|Initial release||October 14, 2004|
|Development status||Discontinued September 14, 2011 (in operation for 7 years)|
Google Desktop was a computer program with desktop search capabilities, created by Google for Linux, Apple Mac OS X, and Microsoft Windows systems. It allowed text searches of a user's email messages, computer files, music, photos, chats, Web pages viewed, and the ability to display "Google Gadgets" on the user's desktop in a Sidebar.
In September 2011, Google announced it would discontinue a number of its products, including Google Desktop. The reason given was that "In the last few years, there's been a huge shift from local to cloud-based storage and computing, as well as the integration of search and gadget functionality into most modern operating systems. People now have instant access to their data, whether online or offline. As this was the goal of Google Desktop, the product will be discontinued".
As of January 2008, Google Desktop featured the following functionality:
A prominent feature of the Google Desktop is the Sidebar, which holds several common Gadgets and resides off to one side of the desktop. The Sidebar is available on the Windows and Linux versions of Google Desktop. The Sidebar comes pre-installed with the following gadgets:
Like the Windows Taskbar, the Google Desktop sidebar can be set to Auto-Hide mode, where it will only appear once the user moves the mouse cursor towards the side where it resides. If not on auto-hide, by default the sidebar will always take up about 1/6 - 1/9 of the screen (depending on the screen resolution), and other windows are forced to resize. However, the sidebar can be resized to take less space, and users can disable the "always on top" feature in the options. With the auto-hide feature on, the sidebar temporarily overlaps maximized windows.
Another feature that comes with the Sidebar is alerts. When the Sidebar is minimized, new email and news can be displayed on a pop-up window above the Windows Taskbar.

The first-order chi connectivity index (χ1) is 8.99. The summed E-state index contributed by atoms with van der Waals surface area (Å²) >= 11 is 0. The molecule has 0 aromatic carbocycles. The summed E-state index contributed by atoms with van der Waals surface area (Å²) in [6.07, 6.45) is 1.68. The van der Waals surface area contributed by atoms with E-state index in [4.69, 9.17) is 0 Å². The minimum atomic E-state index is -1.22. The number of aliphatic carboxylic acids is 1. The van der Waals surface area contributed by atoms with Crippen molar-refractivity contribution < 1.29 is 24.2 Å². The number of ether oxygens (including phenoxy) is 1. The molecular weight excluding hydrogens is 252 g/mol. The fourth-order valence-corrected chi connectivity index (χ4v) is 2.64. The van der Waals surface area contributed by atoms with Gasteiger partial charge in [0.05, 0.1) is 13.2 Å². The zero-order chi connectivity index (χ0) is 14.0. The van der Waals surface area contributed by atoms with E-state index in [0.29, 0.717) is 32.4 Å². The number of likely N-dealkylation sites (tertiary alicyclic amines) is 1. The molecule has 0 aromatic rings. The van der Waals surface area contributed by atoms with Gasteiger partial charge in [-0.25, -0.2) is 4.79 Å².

When searching in the sidebar, deskbar or floating deskbar, Google Desktop displays a "Quick Find" window. This window is filled with six (by default) of the most relevant results from the user's computer. These results update as the user types, and allows use without having to open another browser window.
Deskbars are boxes which enable searching directly from the desktop. Web results will open in a browser window, and selected computer results will be displayed in the "Quick Find" box (see above). A Deskbar can either be a fixed deskbar, which sits in the Windows Taskbar, or a Floating Deskbar, which may be positioned anywhere on the desktop.
Google Desktop includes plugins that allow indexing and searching the contents of local Microsoft Outlook, IBM Lotus Notes, and Mozilla Thunderbird email databases, outside of the client applications' built-in search functions. For Lotus Notes, only local databases are indexed for searching. Google Desktop's email indexing feature is also integrated with Google's web-based email service, Gmail; it can index and search the email messages in Gmail accounts.
Desktop gadgets are interactive mini-applications that can be placed anywhere on the user's desktop - or docked in the Sidebar - to show new email, weather, photos, and personalized news. Google offers a gallery of pre-built gadgets for download on the official website. For developers, Google offers an SDK and an official blog for anyone who wants to write gadgets or plug-ins for Google Desktop. An automated system creates a developer hierarchy called the "Google Desktop Hall of Fame", where programmers can advance based on their gadgets' number and popularity.